Brighton reach their peak by putting Graham Potter and Chelsea to the sword
A sparkling performance and some welcome gifts from the Chelsea defense gave Brighton a cathartic win over their former manager.
Well what a day it turned out to be for Brighton & Hove Albion. They ticked several important boxes. It was a big win against a considerably larger resourced side and a first ever league win against Chelsea. It was a return to form after five games without a win and a first win for new manager Roberto De Zerbi. Oh yeah, and their followers got to chant “You’re getting fired tomorrow morning” and “Potter, Potter, what’s the score?” » at the director who lifted the sticks and left the club the first time, a golden carrot hung in front of him, then returned to take his entire staff behind the scenes as well.
And what effect has all this had on Brighton? Well, De Zerbi started well, drawing 3-3 at Anfield against Liverpool in his first game, but since then performances have been more uneven. Spurs were professional but not much more in beating them 1-0 at the Amex. Brentford beat them comfortably. The game against Nottingham Forest felt like a throwback to all the previous times when it looked like they couldn’t buy a goal. Losing to Manchester City was to be expected, but he ended a five-game winless streak since taking charge.
Of course, the loss of the manager is one thing. It happens to clubs with tiresome regularity, always reminding of the vast divide between those for whom it’s a livelihood and those for whom it’s fandom. But it seems preposterous to believe that the sudden – and frankly unexpected – withdrawal of an entire backroom staff wouldn’t cause an enormous amount of disruption, no matter how quickly smoothed it might seem from the outside.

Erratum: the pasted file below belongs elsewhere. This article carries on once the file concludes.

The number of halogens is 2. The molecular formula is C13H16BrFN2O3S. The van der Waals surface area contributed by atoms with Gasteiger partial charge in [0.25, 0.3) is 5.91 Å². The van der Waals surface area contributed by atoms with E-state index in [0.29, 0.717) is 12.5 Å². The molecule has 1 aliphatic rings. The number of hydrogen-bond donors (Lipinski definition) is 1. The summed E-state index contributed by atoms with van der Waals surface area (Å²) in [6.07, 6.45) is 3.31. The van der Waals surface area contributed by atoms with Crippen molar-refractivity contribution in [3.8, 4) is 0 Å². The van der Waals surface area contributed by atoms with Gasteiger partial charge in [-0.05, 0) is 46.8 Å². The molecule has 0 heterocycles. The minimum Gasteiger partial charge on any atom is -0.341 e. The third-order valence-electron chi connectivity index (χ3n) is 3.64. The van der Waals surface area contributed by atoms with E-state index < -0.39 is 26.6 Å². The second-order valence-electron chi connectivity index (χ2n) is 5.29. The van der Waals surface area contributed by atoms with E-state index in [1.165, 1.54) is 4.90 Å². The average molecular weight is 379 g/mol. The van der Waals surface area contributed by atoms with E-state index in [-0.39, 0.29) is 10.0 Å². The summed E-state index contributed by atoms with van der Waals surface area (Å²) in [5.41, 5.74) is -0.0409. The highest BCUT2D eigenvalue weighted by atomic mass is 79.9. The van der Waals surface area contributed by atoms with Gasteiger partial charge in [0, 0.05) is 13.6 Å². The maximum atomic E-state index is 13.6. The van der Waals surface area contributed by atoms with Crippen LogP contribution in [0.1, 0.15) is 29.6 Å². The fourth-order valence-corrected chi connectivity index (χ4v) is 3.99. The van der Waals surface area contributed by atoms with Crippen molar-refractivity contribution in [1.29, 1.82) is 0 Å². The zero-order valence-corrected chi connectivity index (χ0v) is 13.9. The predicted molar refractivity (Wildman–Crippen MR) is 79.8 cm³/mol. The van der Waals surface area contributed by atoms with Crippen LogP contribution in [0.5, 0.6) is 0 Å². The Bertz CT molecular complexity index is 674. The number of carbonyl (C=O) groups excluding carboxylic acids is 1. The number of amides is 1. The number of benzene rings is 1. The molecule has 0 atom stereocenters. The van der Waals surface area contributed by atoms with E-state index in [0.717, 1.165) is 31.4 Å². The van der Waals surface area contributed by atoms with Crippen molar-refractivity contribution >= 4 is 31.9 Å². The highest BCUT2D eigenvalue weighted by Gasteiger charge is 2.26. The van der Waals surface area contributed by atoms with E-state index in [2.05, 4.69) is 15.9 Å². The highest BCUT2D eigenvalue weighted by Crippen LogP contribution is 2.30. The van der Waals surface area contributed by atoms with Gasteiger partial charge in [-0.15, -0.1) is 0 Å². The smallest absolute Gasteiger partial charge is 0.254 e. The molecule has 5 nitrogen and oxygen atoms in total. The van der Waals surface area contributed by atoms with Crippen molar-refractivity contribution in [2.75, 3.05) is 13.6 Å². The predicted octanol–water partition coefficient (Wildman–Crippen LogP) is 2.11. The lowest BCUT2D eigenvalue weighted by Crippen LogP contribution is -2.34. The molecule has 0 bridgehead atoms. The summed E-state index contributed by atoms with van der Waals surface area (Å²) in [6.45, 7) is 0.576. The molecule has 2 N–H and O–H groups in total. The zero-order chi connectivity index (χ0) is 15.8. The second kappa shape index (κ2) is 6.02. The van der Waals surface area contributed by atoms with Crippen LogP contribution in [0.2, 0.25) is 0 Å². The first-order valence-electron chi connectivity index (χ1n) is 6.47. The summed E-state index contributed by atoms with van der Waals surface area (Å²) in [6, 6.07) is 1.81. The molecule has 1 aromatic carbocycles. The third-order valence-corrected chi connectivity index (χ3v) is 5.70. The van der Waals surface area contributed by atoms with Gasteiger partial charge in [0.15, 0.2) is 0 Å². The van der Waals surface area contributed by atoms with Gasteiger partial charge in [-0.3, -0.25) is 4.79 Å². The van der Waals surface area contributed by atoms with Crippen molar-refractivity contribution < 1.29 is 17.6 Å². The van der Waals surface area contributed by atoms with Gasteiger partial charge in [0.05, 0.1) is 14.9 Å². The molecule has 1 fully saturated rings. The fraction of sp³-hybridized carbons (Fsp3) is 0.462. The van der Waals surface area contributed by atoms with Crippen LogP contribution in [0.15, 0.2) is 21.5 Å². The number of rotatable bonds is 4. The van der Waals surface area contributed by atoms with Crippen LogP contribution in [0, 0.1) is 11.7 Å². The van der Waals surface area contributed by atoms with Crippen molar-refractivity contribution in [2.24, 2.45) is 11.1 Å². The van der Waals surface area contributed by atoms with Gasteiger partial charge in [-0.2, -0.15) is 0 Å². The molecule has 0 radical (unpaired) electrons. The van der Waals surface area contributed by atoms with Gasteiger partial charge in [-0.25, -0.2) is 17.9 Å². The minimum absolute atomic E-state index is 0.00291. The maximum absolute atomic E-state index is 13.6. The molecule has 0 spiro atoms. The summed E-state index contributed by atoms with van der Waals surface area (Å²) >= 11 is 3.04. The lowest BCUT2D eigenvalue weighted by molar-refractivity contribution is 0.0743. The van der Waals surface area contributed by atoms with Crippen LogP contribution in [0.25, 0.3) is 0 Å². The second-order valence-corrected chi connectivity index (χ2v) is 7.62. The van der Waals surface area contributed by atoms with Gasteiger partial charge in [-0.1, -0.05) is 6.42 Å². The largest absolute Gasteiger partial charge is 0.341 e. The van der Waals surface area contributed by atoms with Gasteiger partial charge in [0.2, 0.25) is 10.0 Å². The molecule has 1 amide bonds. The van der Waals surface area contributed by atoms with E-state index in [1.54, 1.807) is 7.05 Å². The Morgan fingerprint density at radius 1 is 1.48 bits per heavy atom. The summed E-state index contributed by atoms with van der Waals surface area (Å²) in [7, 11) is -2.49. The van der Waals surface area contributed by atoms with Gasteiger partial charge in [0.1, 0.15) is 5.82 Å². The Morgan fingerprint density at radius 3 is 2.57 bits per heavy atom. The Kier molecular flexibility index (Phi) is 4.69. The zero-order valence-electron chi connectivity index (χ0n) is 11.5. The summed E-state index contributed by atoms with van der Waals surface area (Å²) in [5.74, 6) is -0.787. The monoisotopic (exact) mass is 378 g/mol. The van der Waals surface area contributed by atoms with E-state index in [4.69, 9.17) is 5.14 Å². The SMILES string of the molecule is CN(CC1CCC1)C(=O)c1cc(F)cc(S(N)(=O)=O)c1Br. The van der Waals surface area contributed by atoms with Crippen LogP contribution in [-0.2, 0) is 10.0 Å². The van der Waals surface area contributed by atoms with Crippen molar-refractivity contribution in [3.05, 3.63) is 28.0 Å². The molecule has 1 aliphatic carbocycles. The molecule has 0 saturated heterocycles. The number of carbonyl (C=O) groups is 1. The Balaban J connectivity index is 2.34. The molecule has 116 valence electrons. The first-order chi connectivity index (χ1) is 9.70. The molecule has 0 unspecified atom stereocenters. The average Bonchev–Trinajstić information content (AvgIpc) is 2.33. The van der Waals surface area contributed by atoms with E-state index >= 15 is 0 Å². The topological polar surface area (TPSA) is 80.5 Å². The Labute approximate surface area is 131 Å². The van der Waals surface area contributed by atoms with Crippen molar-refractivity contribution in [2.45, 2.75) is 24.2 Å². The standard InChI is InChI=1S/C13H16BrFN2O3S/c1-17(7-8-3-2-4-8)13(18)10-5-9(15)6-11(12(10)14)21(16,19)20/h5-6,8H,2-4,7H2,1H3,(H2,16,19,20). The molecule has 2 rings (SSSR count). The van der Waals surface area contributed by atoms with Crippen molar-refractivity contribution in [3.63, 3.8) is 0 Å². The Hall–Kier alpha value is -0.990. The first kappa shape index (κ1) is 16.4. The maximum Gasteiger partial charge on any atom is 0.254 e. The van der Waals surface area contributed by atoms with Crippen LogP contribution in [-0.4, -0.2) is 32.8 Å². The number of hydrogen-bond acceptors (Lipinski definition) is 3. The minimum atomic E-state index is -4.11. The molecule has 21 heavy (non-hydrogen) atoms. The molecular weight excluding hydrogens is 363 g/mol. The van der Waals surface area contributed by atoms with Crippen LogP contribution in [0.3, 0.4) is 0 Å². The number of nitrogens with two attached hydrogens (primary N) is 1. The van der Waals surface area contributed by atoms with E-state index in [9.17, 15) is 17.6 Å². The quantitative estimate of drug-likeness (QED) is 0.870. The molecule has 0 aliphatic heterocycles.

It’s not even the first time this has happened. Dan Ashworth went for the Saudi money earlier this year. And it has been suggested that Potter still is unhappy with what he has already taken from his former club. There are now strong rumors that Brighton scouting chief Paul Winstanley will also travel to Stamford Bridge. Stamford Bridge needs renovation; it wouldn’t be surprising to see a few of the Amex booths show up there as well.
But such behavior from a head coach, who kept talking to them about the importance of teamwork, “building a family” or whatever while he was there- down, can also have a galvanizing effect on those left behind. Brighton’s players entered this game with a point to prove like no other. Fans, who are regularly encouraged by clubs to embrace the emotional side of the game only for everyone involved to act as if it’s ‘just a job’, would have the opportunity to let him know exactly what they think of how he acted.
It took the team less than five minutes to get going. Thiago Silva had already headed the ball twice for Chelsea when Leandro Trossard scored to put Brighton ahead. Things didn’t improve for Chelsea for the remainder of the half. They were pressing high but not holding onto the ball, resulting in huge gaps behind their defenders which Brighton, who appeared to have started with four up front, so relentlessly were attacking, could easily exploit.